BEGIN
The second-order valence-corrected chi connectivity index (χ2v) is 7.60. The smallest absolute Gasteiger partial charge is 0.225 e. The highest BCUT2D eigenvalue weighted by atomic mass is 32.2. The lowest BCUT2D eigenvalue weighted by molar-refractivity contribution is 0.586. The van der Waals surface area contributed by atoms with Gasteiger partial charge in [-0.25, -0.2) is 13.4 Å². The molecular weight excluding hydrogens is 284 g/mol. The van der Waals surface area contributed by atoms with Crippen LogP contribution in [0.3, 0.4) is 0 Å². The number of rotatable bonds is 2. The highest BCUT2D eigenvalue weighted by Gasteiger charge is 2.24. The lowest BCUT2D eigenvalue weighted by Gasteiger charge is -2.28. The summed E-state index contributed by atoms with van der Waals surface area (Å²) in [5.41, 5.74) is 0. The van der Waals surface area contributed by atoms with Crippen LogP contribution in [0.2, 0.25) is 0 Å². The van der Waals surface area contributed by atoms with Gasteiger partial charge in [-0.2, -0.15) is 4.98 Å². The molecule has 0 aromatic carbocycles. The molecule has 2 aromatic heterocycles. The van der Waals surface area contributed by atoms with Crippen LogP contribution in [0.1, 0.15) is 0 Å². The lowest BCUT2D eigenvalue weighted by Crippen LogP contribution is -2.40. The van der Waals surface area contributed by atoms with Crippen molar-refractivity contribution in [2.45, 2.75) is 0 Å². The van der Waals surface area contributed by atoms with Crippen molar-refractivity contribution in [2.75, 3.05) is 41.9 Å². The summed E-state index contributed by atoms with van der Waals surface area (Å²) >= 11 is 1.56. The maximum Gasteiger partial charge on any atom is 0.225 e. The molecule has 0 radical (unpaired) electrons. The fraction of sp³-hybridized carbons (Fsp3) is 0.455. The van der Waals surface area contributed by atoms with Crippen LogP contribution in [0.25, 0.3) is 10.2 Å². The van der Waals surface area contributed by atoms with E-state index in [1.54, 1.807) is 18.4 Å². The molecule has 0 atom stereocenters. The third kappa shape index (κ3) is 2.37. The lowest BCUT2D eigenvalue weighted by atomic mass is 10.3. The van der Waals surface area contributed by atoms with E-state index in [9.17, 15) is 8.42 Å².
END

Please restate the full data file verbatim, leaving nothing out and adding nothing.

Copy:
The second-order valence-corrected chi connectivity index (χ2v) is 7.60. The smallest absolute Gasteiger partial charge is 0.225 e. The highest BCUT2D eigenvalue weighted by atomic mass is 32.2. The lowest BCUT2D eigenvalue weighted by molar-refractivity contribution is 0.586. The van der Waals surface area contributed by atoms with Gasteiger partial charge in [-0.25, -0.2) is 13.4 Å². The molecular weight excluding hydrogens is 284 g/mol. The van der Waals surface area contributed by atoms with Crippen LogP contribution in [0.3, 0.4) is 0 Å². The number of rotatable bonds is 2. The highest BCUT2D eigenvalue weighted by Gasteiger charge is 2.24. The lowest BCUT2D eigenvalue weighted by Gasteiger charge is -2.28. The summed E-state index contributed by atoms with van der Waals surface area (Å²) in [5.41, 5.74) is 0. The van der Waals surface area contributed by atoms with Crippen LogP contribution in [0.2, 0.25) is 0 Å². The van der Waals surface area contributed by atoms with Gasteiger partial charge in [-0.2, -0.15) is 4.98 Å². The molecule has 0 aromatic carbocycles. The molecule has 2 aromatic heterocycles. The van der Waals surface area contributed by atoms with Crippen LogP contribution in [0.1, 0.15) is 0 Å². The lowest BCUT2D eigenvalue weighted by Crippen LogP contribution is -2.40. The van der Waals surface area contributed by atoms with Crippen molar-refractivity contribution in [2.45, 2.75) is 0 Å². The van der Waals surface area contributed by atoms with Crippen molar-refractivity contribution in [2.75, 3.05) is 41.9 Å². The summed E-state index contributed by atoms with van der Waals surface area (Å²) >= 11 is 1.56. The maximum Gasteiger partial charge on any atom is 0.225 e. The molecule has 0 radical (unpaired) electrons. The fraction of sp³-hybridized carbons (Fsp3) is 0.455. The van der Waals surface area contributed by atoms with Crippen LogP contribution in [0.25, 0.3) is 10.2 Å². The van der Waals surface area contributed by atoms with E-state index in [1.54, 1.807) is 18.4 Å². The molecule has 0 atom stereocenters. The third kappa shape index (κ3) is 2.37. The lowest BCUT2D eigenvalue weighted by atomic mass is 10.3. The van der Waals surface area contributed by atoms with E-state index in [9.17, 15) is 8.42 Å².